Ned Benson’s debut film The Disappearance of Eleanor Rigby: Them presents something of a problem. This was originally two movies — The Disappearance of Eleanor Rigby: Her and The Disappearance of Eleanor Rigby: Him — that showed the same story from two points of view. But Harvey Weinstein told Benson he needed to recut the film into one more-tractable feature. This is what Benson delivered. However, it doesn’t end there, because Weinstein plans on releasing the other two films separately — in a more limited release — a little later. So what we end up with are three movies, but only one of them is currently available to us. The only reasonable approach is to take The Disappearance of Eleanor Rigby: Them on its own, even though it’s hard to dismiss the fact that there’s more to come. The thing is, I’m pretty well satisfied with this combined 122-minute version, which is something of a shock, since my level of interest going into the film was below sea level. Rarely have I been so agreeably surprised. Now, I can’t help but wonder if the jumbled timeline and delicious ambiguities of this version won’t be lost upon extended examination, but that’s another consideration for another time.
On its simplest level, this is an examination of the disintegration of the marriage of Conor Ludlow (James McAvoy) and Eleanor Rigby (Jessica Chastain) in the wake of a shared tragedy that drove Eleanor to attempt suicide — after which she “disappears” by going home to her parents. The film doles out its information in very small pieces, carefully avoiding what is behind all this — including the nature of the tragedy (though that isn’t hard to guess pretty early on). That may not sound all that exciting, but the film is so beautifully detailed, so literate in its writing and so perfect in its casting that it completely transcends its fairly simple story to become a remarkably rich moviegoing experience. The main characters, their families and friends come across as real people that it’s possible to relate to — and yet, it suggests far more than it states. You feel that you know these people, but — much as in real life — what you know, or think you know, is pieced together over a period of time. By the film’s pretty brilliant — and tantalizingly inconclusive — final shot, they feel complete, even if that sense is founded more on impression than fact.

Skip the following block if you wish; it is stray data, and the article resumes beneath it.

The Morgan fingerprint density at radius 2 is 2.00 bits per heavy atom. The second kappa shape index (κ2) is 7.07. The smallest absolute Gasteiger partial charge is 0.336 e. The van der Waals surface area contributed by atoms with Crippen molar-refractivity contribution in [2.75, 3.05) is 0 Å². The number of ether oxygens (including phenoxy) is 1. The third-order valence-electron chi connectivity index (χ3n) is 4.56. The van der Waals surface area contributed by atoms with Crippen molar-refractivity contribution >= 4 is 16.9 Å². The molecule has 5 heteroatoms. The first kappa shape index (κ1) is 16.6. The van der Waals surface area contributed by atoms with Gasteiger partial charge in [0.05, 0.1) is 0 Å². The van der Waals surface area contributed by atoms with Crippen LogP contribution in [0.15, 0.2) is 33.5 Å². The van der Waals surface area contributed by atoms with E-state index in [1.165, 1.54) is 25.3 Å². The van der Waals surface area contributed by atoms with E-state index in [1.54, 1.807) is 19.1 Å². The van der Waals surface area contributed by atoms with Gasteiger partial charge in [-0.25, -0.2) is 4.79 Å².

The casting is a major factor in what makes The Disappearance of Eleanor Rigby: Them work. McAvoy and Chastain could scarcely be better, but much of the film’s tone comes from the characters that surround them and their relations with those characters. William Hurt and Isabelle Huppert make such believable parents for Chastain that their dubious decision to name her after perhaps the saddest character in pop music is as understandable as it is ill-considered. These are possibly wonderful people, but they’re far from perfect — both are qualities conveyed over time. The same is true for Ciarán Hinds as McAvoy’s father — a seemingly distant man, who is more awkward than cold. Even more sketched-in characters like Bill Hader as McAvoy’s friend and partner in a failing restaurant, and Viola Davis as a not-as-tough-as-she-seems professor offer the illusion of reality. But, in fairness, none of this would work if McAvoy and Chastain didn’t — or if the writing wasn’t first rate.
I have deliberately detailed very little of the plot, because what I found most appealing about the film was the sense of it constantly veering from the obvious — even if only slightly. It does this so effortlessly that I was startled when I realized that the movie was nearly over and I was still filling in the blanks and wondering about some of the more ambiguous details. For example, Eleanor appears to be largely oblivious to the song from which her name was derived — to the point that she supposedly doesn’t recognize the source when lyrics are quoted to her. Yet, very late in the film we see a blowup of the Revolver cover — The Beatles album the song is on — festooning the wall of her apartment. As with so much in the film, there is more here than appears on the surface. It may not be perfect, but it’s so close that it hardly matters — especially when it soars. Rated R for language.